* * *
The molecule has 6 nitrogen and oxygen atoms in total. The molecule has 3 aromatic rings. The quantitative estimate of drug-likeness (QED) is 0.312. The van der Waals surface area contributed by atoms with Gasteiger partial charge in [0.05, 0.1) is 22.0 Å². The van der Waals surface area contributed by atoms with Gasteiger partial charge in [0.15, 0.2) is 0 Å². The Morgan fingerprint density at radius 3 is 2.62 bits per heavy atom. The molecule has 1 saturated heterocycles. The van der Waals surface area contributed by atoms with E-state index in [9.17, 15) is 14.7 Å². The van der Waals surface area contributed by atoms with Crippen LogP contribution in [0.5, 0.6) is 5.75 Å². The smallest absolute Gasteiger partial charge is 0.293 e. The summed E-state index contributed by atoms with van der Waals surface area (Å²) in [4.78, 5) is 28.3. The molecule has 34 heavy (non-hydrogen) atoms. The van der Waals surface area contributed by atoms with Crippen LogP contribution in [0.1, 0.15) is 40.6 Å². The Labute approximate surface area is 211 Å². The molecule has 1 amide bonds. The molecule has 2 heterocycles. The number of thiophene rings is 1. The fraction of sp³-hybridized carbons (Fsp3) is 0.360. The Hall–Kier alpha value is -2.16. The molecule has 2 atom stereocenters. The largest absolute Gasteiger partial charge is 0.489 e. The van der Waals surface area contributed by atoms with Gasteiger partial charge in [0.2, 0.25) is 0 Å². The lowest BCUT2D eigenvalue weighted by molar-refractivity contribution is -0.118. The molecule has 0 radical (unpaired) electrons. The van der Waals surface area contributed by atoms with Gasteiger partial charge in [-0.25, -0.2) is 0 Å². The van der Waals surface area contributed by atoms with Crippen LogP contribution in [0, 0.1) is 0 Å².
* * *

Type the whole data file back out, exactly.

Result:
The molecule has 6 nitrogen and oxygen atoms in total. The molecule has 3 aromatic rings. The quantitative estimate of drug-likeness (QED) is 0.312. The van der Waals surface area contributed by atoms with Gasteiger partial charge in [0.05, 0.1) is 22.0 Å². The van der Waals surface area contributed by atoms with Gasteiger partial charge in [0.15, 0.2) is 0 Å². The Morgan fingerprint density at radius 3 is 2.62 bits per heavy atom. The molecule has 1 saturated heterocycles. The van der Waals surface area contributed by atoms with E-state index in [9.17, 15) is 14.7 Å². The van der Waals surface area contributed by atoms with Crippen LogP contribution in [0.5, 0.6) is 5.75 Å². The smallest absolute Gasteiger partial charge is 0.293 e. The summed E-state index contributed by atoms with van der Waals surface area (Å²) in [4.78, 5) is 28.3. The molecule has 34 heavy (non-hydrogen) atoms. The van der Waals surface area contributed by atoms with Crippen LogP contribution in [0.1, 0.15) is 40.6 Å². The Labute approximate surface area is 211 Å². The molecule has 1 amide bonds. The molecule has 2 heterocycles. The number of thiophene rings is 1. The fraction of sp³-hybridized carbons (Fsp3) is 0.360. The Hall–Kier alpha value is -2.16. The molecule has 2 atom stereocenters. The largest absolute Gasteiger partial charge is 0.489 e. The van der Waals surface area contributed by atoms with Gasteiger partial charge in [0.2, 0.25) is 0 Å². The lowest BCUT2D eigenvalue weighted by molar-refractivity contribution is -0.118. The molecule has 0 radical (unpaired) electrons. The van der Waals surface area contributed by atoms with Gasteiger partial charge in [-0.25, -0.2) is 0 Å². The van der Waals surface area contributed by atoms with Crippen LogP contribution in [0, 0.1) is 0 Å².